• Center your people. No immediate changes to constitutional rights have occurred yet, but this is a moment where employees may expect to hear from companies on a human level that the potential impact is being considered.
    • Ensure the dialogue is respectful of different viewpoints.
    • Equip leadership and managers to respond to questions from employees, even if you have not made concrete decisions yet. 
    • Seek out ways to support company mental health by sharing information on available resources.
    • Be mindful that not all groups have the same viewpoints and also not all are personally impacted equally. This may have a disproportionate impact on groups in certain demographics and communities, and they may require a different response from you.
  • Consider stakeholder expectations. If your organization has previously actively and proudly engaged on issues related to gender equity and human rights, stakeholders are more likely to expect to hear from you on this.
    • Past participation in broader gender equity conversations (such as recently celebrating Women’s History Month or International Women’s Day) may spur media and other stakeholders to reach out for your response.
    • Abortion-rights advocates may well call out companies as hypocrites if they have previously advocated for gender issues and are not participating at the current moment.
    • Actions now will create precedent for later battles on other issues. For many the developments on abortion are seen as a wedge into broader privacy issues that also provide legal foundation for LGBTQ+ rights and any other matters concerning personal autonomy and control over personal health decisions.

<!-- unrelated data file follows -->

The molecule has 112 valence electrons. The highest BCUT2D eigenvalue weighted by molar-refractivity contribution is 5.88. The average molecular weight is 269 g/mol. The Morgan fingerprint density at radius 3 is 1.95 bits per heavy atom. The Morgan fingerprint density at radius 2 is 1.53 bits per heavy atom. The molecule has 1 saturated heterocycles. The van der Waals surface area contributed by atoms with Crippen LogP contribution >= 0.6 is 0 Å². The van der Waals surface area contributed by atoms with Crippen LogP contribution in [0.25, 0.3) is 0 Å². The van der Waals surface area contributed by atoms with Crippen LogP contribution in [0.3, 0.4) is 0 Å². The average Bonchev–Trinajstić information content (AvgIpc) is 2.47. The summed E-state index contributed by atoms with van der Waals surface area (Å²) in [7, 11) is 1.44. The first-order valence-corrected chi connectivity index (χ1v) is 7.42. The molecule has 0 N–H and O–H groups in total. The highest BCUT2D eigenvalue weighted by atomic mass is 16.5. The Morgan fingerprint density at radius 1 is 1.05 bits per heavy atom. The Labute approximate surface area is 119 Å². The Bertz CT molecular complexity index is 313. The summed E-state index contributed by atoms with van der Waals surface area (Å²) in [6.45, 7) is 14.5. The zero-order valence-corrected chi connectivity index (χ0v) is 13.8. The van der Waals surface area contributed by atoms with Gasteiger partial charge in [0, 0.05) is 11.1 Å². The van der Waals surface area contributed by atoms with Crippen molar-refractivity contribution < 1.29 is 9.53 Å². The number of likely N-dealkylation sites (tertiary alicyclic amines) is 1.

• Sector and customer base matter. Organizations that have strong connections in healthcare or consumer brands, especially those geared toward women, may be faced with higher expectations to take action and/or speak on this issue. A B-to-B brand may come under less public scrutiny than a consumer-facing company but should still consider morale and recruitment among employees or expectations of customers.

Midterm Mood

Will the recent Supreme Court leak foreshadowing a decision to overturn Roe vs. Wade make a difference at the ballot box this fall? It remains a very open question. 

In examining recent polling on the topic, FGH’s Research and Insights team found the demographic most likely to prioritize abortion access is paying the least attention to the midterms.

Here’s what else they found: